Despite statewide news reports that as many as a third of this year’s estimated 3,000 wildfires in Alabama were the result of arson, local officials say they have no ongoing arson investigations.

In a story reported by The Associated Press Monday, a spokesperson for the Alabama Forestry Commission said about 1,300 wildfires occurring in the state since Jan. 1 were set intentionally by arsonists.

But according to county forestry manager Michael Jones, as of Monday, Cullman County had no ongoing investigations into arson-related wildfires. The Cullman County Sheriff’s Office and the Cullman City Police Department gave the same reports.

Jones did say the percentage given by the state was “about right” for the number of local arson incidents. Since Jan. 1, he said, there have been a number of small brush and wildfires in Cullman County determined to be the result of arson.

“It’s terribly difficult to say exactly who is responsible for setting these fires,” he said. “We’ve had a few, very small fires that were deemed to be arson. Of course if it was a large fire, our investigation would be more in depth.”

State and local officials are keeping a close watch on all outdoor fires this year. According to a forestry commission spokesperson, Louis Hyman, exceptional drought conditions over 11,500 square miles of North Alabama are making wildfires unpredictable and dangerous.

He urged all Alabama residents to comply with no-burn orders and restrictions on fireworks this year.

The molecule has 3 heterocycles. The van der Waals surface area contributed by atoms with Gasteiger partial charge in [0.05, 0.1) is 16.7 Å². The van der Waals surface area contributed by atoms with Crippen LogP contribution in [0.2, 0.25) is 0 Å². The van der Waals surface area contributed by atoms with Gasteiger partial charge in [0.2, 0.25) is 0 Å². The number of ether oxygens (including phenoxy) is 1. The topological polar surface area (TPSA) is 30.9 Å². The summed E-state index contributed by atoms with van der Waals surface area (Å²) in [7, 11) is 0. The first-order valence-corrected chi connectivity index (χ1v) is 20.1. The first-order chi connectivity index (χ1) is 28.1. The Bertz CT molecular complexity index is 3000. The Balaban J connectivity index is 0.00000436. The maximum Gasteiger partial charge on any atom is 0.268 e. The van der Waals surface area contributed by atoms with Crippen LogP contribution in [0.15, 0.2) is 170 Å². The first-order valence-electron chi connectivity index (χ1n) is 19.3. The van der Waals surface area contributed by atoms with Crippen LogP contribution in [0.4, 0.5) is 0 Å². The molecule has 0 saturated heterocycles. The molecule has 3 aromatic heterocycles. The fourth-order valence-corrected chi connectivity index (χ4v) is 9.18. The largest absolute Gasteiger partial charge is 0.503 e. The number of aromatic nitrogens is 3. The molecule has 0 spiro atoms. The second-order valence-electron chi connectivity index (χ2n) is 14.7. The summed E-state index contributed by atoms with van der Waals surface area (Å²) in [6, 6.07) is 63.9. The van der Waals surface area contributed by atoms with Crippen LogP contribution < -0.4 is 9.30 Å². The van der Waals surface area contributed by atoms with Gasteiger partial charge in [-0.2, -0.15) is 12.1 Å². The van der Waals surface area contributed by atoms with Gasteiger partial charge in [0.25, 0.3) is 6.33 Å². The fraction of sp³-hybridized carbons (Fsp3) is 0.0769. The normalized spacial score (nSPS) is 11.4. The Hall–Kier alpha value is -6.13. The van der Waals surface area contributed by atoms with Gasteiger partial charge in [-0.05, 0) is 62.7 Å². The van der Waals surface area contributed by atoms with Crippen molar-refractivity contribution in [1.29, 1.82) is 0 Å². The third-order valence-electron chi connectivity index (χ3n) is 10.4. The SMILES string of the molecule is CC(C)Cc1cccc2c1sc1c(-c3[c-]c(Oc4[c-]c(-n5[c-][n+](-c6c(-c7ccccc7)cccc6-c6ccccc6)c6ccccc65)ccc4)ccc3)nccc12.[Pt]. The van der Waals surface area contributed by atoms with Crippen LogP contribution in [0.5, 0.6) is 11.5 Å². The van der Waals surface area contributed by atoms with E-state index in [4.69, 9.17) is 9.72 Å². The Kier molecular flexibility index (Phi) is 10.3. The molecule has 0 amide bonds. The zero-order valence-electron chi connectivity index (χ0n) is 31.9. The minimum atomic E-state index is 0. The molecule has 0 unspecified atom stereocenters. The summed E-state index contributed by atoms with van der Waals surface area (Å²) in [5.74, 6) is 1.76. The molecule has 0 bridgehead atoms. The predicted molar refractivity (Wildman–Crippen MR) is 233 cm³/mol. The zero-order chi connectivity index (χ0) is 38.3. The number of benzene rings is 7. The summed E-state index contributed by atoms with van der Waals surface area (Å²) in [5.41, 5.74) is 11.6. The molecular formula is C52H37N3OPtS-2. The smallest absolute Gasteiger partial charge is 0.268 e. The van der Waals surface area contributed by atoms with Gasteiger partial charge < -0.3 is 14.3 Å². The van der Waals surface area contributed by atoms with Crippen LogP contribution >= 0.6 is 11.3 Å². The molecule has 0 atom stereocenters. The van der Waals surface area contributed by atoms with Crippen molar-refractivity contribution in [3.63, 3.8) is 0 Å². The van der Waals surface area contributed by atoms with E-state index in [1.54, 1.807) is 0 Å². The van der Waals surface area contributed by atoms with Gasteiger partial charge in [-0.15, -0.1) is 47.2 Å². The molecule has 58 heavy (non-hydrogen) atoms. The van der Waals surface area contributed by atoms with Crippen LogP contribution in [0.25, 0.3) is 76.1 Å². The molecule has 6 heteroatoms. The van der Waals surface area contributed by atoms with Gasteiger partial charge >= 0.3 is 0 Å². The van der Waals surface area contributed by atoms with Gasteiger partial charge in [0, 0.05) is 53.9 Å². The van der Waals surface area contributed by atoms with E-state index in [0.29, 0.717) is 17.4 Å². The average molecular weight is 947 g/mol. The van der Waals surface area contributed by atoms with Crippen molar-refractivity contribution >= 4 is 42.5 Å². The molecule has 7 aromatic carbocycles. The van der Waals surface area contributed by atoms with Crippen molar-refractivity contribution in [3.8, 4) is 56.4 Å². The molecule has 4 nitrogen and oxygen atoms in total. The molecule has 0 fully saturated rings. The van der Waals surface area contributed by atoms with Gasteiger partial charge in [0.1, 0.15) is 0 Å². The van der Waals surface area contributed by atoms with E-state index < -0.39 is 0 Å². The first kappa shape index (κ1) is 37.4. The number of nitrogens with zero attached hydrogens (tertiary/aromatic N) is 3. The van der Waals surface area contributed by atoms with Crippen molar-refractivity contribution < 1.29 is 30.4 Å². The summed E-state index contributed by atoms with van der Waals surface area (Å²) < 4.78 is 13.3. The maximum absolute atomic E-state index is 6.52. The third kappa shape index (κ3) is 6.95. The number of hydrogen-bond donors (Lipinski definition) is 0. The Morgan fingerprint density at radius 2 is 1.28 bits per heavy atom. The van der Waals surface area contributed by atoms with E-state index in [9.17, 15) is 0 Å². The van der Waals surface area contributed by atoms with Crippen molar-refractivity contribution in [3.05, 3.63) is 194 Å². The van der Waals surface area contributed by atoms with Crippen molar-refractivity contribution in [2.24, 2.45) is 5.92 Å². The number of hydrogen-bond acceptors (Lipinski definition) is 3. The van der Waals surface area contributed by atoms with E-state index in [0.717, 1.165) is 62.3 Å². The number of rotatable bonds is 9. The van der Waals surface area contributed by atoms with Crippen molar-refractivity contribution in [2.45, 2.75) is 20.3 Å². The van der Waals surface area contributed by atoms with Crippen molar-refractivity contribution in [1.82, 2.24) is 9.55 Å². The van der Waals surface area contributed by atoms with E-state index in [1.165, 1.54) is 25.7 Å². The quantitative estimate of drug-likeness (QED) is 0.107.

According the National Weather Service in Huntsville, as of Monday, Cullman County was about 18 inches below normal for rainfall this year, making the first half of 2007 the driest in more than a century and classifying much of North Alabama in “exceptional drought,” this highest classification.

Officials say the drought has contributed to a number of small wildfires, brush fires and hay fires across the county this year. Earlier this month, a farmer in the Goldridge community reported losing more than 200 bales of hay to fire.

In response to the high-risk situation, state and local officials are issuing instructions on how to comply with the current no-burn order and mandating that residents comply. According to the forestry commission, the ban includes all campfires and bonfires. It also includes burning trash or debris and shooting fireworks.

Those found to be in violation could be fined up to $500 and sentenced to up to six months in jail.

According to the ordinance, enclosed barbecue grills and pits are not included in the ban, but residents should have water hoses on site to prevent sparks from setting a fire.

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